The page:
In _____________, a straight laced businessman is about to embark on a cross-country flight to return home for an important family event. Through a wacky series of misadventures, he cannot fly home so he is stuck on a journey with a lovable idiot trying to get home in time for the important event. Hilarity ensues.
Yes, Due Date is a rip-off of Planes, Trains and Automobiles. I figured it’s about time to finally say why it’s a rip-off and why it’s inferior in so many ways. But I should probably say something first: this is not me being a film snob who thinks the movies of yesteryear are superior to anything the artistically bankrupt present-day film industry could possibly churn out. I really wanted to like Due Date. Really, really, really wanted to. It was directed by Todd Phillips, the brilliant director of Old School and The Hangover, (both of which I LOVE). Robert Downey Jr. is a very talented actor and I’ve been a fan of Zach Galihoweveritsspelled ever since I saw him do stand up seven years ago.
But I just flat out did not enjoy Due Date. The main characters are the reason why the movie fails so miserably. Spoiler alerts.
RDJ’s character has anger management problems. Like, really serious problems. He punches a small child in the stomach and slams ZG’s face into a car in two separate fits of rage and INSULTS AN IRAQ WAR VET TO HIS FACE. How is this funny? The anger management problems are NEVER ADDRESSED. No speech apologizing, not even a line of dialogue expressing regret. We’re supposed to just forget him physically attacking people and in general being a bad person.
ZG’s character is supposed to be a lovable idiot, but he only plays the idiot part, without the slightest hint of lovability. He blows all of their money on “medicinal” marijuana, screws up at the Western Union by writing down his stage name instead of his real name and does a whole host of other things that no actual human being would do.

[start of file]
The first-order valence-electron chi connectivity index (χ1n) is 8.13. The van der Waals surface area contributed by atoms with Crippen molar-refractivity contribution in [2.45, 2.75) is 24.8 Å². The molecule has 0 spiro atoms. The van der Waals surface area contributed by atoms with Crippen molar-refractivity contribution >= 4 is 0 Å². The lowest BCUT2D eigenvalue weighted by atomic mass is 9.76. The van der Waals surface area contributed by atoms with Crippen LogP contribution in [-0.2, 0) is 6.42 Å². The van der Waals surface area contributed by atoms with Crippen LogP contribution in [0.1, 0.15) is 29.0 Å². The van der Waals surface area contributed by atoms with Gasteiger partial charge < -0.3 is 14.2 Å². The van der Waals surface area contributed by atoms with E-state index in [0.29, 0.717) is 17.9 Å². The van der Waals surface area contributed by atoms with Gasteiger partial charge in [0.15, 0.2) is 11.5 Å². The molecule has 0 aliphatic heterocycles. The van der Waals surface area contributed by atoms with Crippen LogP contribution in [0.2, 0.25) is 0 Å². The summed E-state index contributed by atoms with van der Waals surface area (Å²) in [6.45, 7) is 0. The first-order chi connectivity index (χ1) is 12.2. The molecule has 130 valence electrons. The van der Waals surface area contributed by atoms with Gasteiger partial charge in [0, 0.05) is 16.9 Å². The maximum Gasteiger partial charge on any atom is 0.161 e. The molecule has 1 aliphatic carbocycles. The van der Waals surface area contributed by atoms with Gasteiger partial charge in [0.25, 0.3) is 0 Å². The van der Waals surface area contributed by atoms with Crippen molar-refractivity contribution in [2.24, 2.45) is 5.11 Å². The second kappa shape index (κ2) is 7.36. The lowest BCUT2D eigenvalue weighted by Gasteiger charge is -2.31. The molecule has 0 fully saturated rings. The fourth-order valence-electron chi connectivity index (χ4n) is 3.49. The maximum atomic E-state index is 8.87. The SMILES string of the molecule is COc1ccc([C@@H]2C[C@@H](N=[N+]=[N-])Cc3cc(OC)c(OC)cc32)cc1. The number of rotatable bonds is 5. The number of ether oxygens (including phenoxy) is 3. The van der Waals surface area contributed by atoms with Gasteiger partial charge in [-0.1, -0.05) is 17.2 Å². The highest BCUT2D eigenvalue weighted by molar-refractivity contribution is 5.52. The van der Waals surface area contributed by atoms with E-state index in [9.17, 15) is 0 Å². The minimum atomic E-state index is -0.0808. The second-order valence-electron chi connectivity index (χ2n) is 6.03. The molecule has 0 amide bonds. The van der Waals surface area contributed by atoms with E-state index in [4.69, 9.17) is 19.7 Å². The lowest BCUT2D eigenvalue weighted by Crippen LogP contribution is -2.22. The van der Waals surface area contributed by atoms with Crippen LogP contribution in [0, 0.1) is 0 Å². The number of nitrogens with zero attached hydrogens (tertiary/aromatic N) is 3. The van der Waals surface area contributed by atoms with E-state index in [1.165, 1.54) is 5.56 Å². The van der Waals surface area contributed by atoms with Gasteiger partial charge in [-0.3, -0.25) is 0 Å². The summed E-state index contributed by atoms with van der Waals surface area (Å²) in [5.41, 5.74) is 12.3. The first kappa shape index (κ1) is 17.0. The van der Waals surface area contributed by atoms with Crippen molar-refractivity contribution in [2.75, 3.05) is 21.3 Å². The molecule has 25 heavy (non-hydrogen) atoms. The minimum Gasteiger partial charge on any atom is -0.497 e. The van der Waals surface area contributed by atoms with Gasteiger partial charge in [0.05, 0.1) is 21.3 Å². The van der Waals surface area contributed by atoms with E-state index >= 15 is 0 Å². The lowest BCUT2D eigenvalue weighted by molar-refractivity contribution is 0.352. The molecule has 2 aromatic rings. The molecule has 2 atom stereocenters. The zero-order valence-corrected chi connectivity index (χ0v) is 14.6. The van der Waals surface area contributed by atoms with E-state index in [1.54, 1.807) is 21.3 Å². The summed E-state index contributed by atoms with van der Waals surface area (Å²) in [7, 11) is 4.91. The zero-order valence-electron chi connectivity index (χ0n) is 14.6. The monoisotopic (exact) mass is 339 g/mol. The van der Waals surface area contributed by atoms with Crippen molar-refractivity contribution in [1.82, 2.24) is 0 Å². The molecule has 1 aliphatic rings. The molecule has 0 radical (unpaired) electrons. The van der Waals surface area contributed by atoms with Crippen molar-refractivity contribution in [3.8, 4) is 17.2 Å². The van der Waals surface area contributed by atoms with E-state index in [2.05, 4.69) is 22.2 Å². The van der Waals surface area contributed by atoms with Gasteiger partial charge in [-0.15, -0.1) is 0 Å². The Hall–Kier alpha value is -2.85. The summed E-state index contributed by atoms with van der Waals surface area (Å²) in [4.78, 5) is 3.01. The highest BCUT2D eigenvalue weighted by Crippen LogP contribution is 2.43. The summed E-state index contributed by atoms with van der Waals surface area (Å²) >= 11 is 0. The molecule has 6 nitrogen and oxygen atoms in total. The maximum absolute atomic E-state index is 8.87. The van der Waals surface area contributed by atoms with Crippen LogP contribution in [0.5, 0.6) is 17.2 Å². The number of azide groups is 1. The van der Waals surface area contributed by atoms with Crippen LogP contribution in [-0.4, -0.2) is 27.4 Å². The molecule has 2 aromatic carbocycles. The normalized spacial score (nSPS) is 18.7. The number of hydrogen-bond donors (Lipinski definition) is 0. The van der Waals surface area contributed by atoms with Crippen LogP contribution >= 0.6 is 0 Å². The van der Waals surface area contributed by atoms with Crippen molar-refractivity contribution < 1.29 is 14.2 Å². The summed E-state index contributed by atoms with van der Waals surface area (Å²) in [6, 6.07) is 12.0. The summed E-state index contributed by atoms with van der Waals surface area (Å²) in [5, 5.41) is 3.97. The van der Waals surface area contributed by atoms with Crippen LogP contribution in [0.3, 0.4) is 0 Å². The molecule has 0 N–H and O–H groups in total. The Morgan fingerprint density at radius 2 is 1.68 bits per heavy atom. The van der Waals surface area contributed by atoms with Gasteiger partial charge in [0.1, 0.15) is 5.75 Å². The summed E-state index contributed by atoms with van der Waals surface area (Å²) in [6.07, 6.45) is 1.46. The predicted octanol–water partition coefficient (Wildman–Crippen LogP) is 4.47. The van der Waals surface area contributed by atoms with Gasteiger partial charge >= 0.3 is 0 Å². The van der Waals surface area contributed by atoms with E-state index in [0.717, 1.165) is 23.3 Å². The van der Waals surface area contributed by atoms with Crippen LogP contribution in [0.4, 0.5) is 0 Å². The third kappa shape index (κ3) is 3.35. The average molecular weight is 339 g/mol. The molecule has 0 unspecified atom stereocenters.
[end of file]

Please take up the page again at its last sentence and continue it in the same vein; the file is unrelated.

Conversely, in Planes, Trains and Automobiles, Steve Martin’s straight-laced character does have a breakdown, but given what he’s gone through, it makes sense. Him breaking character and ranting is out of the blue and hilarious, mostly because he doesn’t actually hurt somebody.
Also, John Candy’s lovable idiot is actually funny. Plus, he’s never the CAUSE of the problems with getting home that face Steve Martin (unlike Due Date), he just happens to always be present. He ends up as the symbol of Martin’s frustration and difficulty in his quest to get home.
In movies like these, the likability of the characters is directly related to how enjoyable the movie is. The fact that I wanted Zach Galifiwhatever’s character to get hit by a bus and RDJ’s character isn’t likable due to the aforementioned issues, I could not like Due Date. But it did drive me to re-watch Planes, Trains and Automobiles, which always makes me smile. So it’s not a total loss, I guess.
For Attebiz Movie Reviews, I’m the J-Man.